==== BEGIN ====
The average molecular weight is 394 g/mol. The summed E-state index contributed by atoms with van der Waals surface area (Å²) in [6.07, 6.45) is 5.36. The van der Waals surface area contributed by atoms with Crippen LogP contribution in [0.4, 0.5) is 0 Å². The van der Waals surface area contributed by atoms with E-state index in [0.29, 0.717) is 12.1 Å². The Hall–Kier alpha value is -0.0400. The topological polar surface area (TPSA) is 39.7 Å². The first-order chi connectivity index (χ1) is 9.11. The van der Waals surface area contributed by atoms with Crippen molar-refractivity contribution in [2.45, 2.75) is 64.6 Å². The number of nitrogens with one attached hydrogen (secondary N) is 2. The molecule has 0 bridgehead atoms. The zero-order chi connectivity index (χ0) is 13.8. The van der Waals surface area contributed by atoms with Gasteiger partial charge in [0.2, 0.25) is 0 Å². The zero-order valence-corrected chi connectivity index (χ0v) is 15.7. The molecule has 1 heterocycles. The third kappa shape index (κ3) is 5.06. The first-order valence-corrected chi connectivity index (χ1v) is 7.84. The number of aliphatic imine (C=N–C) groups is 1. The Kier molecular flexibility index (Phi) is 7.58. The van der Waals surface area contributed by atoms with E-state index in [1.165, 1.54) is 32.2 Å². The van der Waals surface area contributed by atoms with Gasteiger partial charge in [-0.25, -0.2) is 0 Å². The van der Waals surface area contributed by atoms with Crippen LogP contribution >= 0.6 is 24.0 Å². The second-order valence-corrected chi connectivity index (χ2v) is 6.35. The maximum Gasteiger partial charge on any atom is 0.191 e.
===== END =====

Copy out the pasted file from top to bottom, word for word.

The average molecular weight is 394 g/mol. The summed E-state index contributed by atoms with van der Waals surface area (Å²) in [6.07, 6.45) is 5.36. The van der Waals surface area contributed by atoms with Crippen LogP contribution in [0.4, 0.5) is 0 Å². The van der Waals surface area contributed by atoms with E-state index in [0.29, 0.717) is 12.1 Å². The Hall–Kier alpha value is -0.0400. The topological polar surface area (TPSA) is 39.7 Å². The first-order chi connectivity index (χ1) is 9.11. The van der Waals surface area contributed by atoms with Crippen molar-refractivity contribution in [2.45, 2.75) is 64.6 Å². The number of nitrogens with one attached hydrogen (secondary N) is 2. The molecule has 0 bridgehead atoms. The zero-order chi connectivity index (χ0) is 13.8. The van der Waals surface area contributed by atoms with Gasteiger partial charge in [0.2, 0.25) is 0 Å². The zero-order valence-corrected chi connectivity index (χ0v) is 15.7. The molecule has 1 heterocycles. The third kappa shape index (κ3) is 5.06. The first-order valence-corrected chi connectivity index (χ1v) is 7.84. The number of aliphatic imine (C=N–C) groups is 1. The Kier molecular flexibility index (Phi) is 7.58. The van der Waals surface area contributed by atoms with E-state index in [1.165, 1.54) is 32.2 Å². The van der Waals surface area contributed by atoms with Gasteiger partial charge in [-0.25, -0.2) is 0 Å². The van der Waals surface area contributed by atoms with Crippen LogP contribution >= 0.6 is 24.0 Å². The second-order valence-corrected chi connectivity index (χ2v) is 6.35. The maximum Gasteiger partial charge on any atom is 0.191 e.